- C. Li, X. Fu, Q. Tian, W. Wang, and Y. Xia, “Optimal reliability allocation with minimum cost for Web service composition,” in Proceedings of the 25th Chinese Control and Decision Conference (CCDC '13), pp. 58–63, Guiyang, China, May 2013.
- R. Albu and F. Popentiu-Vladicescu, “A prototype for web services reliability prediction,” International Journal of Information and Communication Technology, vol. 5, no. 1, pp. 64–74, 2013.
- X. Liu and J. Cao, “Robust state estimation for neural networks with discontinuous activations,” IEEE Transactions on Systems, Man, and Cybernetics B: Cybernetics, vol. 40, no. 6, pp. 1425–1437, 2010.
- X. Liu and J. Cao, “On periodic solutions of neural networks via differential inclusions,” Neural Networks, vol. 22, no. 4, pp. 329–334, 2009.
- R. Yingxin, Q. Gu, Q. Jingxian, and D. Chen, “Reliability prediction of web service composition based on DTMC,” in Proceedings of the 3rd IEEE International Conference on Secure Software Integration Reliability Improvement (SSIRI '09), pp. 369–375, Shanghai, China, July 2009.
- G. Fan, H. Yu, L. Chen, and D. Liu, “Petri net based techniques for constructing reliable service composition,” Journal of Systems and Software, vol. 86, no. 4, pp. 1089–1106, 2013.
- Y. N. Xia, X. Luo, J. Li, and Q. S. Zhu, “A petri-net-based approach to reliability determination of ontology-based service compositions,” IEEE Transactions on Systems, Man, and Cybernetics: Systems, vol. 43, no. 5, pp. 1240–1247, 2013.
- W. T. Tsai, D. Zhang, Y. Chen, H. Huang, R. Paul, and N. Liao, “A software reliability model for web services,” in Proceedings of the 8th IASTED International Conference on Software Engineering and Applications, pp. 144–149, MIT Cambridge, November 2004.
- V. Grassi and S. Patella, “Reliability prediction for service-oriented computing environments,” IEEE Internet Computing, vol. 10, no. 3, pp. 43–49, 2006.
- L. Wang, X. Bai, L. Zhou, and Y. Chen, “A hierarchical reliability model of service-based software system,” in Proceedings of the 33rd Annual IEEE International Computer Software and Applications Conference (COMPSAC '09), pp. 199–208, Seattle, Wash, USA, July 2009.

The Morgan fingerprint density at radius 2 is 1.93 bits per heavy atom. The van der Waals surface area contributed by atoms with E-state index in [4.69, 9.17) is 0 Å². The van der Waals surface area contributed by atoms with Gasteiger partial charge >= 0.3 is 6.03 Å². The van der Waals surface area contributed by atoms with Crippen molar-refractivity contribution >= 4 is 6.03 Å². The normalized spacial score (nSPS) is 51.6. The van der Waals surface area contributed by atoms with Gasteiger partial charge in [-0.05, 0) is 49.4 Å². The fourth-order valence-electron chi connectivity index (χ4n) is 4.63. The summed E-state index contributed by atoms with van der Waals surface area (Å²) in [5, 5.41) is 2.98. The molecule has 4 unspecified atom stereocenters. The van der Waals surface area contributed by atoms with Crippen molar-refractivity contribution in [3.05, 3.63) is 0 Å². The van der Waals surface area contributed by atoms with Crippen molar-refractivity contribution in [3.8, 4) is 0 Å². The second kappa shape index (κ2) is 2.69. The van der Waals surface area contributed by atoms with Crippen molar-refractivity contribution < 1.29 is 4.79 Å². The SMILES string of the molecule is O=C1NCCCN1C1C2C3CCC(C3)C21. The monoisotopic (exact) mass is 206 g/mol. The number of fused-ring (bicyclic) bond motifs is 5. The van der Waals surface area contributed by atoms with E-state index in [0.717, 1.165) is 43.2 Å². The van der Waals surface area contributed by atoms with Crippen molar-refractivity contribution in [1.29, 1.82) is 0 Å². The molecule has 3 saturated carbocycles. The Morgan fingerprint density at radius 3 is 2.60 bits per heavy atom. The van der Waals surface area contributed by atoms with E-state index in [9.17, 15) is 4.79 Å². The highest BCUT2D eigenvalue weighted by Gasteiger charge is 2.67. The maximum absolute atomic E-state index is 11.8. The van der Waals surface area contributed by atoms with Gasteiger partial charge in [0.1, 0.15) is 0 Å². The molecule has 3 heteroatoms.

- Y.-S. Dai, Y. Pan, and X. Zou, “A hierarchical modeling and analysis for grid service reliability,” IEEE Transactions on Computers, vol. 56, no. 5, pp. 681–691, 2007.
- Z. B. Zheng and M. R. Lyu, “Collaborative reliability prediction for service-oriented systems,” in Proceedings of the 32nd ACM/IEEE International Conference on Software Engineering, pp. 35–44, Cape Town, South Africa, May 2010.
- Z. B. Zheng and M. R. Lyu, “Personalized reliability prediction of web services,” ACM Transactions on Software Engineering and Methodology, vol. 22, no. 2, article 12, 2013.
- L. Coppolino, L. Romano, N. Mazzocca, and S. Salvi, “Web services workflow reliability estimation through reliability patterns,” in Proceedings of the 3rd International Conference on Security and Privacy in Communication Networks (SecureComm '07), pp. 107–115, Nice, France, September 2007.
- H. Zo, D. L. Nazareth, and H. K. Jain, “End-to-end reliability of service oriented applications,” Information Systems Frontiers, vol. 14, no. 5, pp. 971–986, 2012.
- Z. H. Ding, M. Y. Jiang, and A. Kandel, “Port-based reliability computing for service composition,” IEEE Transactions on Services Computing, vol. 5, no. 3, pp. 422–436, 2012.
- C. J. Prakash, P. M. Rohini, R. B. Ganesh, and V. Maheswari, “Hybrid reliability model to enhance the efficiency of composite web services,” in Proceedings of the IEEE International Conference on Emerging Trends in Computing, Communication and Nanotechnology (ICE-CCN '13), pp. 79–83, Tuticorin, India, March 2013.
- S. Hwang and C. Lee, “Reliable Web service selection in choreographed environments,” Decision Support Systems, vol. 54, no. 3, pp. 1463–1476, 2013.
- M. Silic, G. Delac, and S. Srbljic, “Prediction of atomic web services reliability based on K-means clustering,” in Proceedings of the 9th Joint Meeting of the European Software Engineering Conference and the ACM SIGSOFT Symposium on the Foundations of Software Engineering, pp. 70–80, Saint Petersburg, Russia, August 2013.
Copyright © 2014 Chunli Xie and Jianguo Ren. This is an open access article distributed under the Creative Commons Attribution License, which permits unrestricted use, distribution, and reproduction in any medium, provided the original work is properly cited.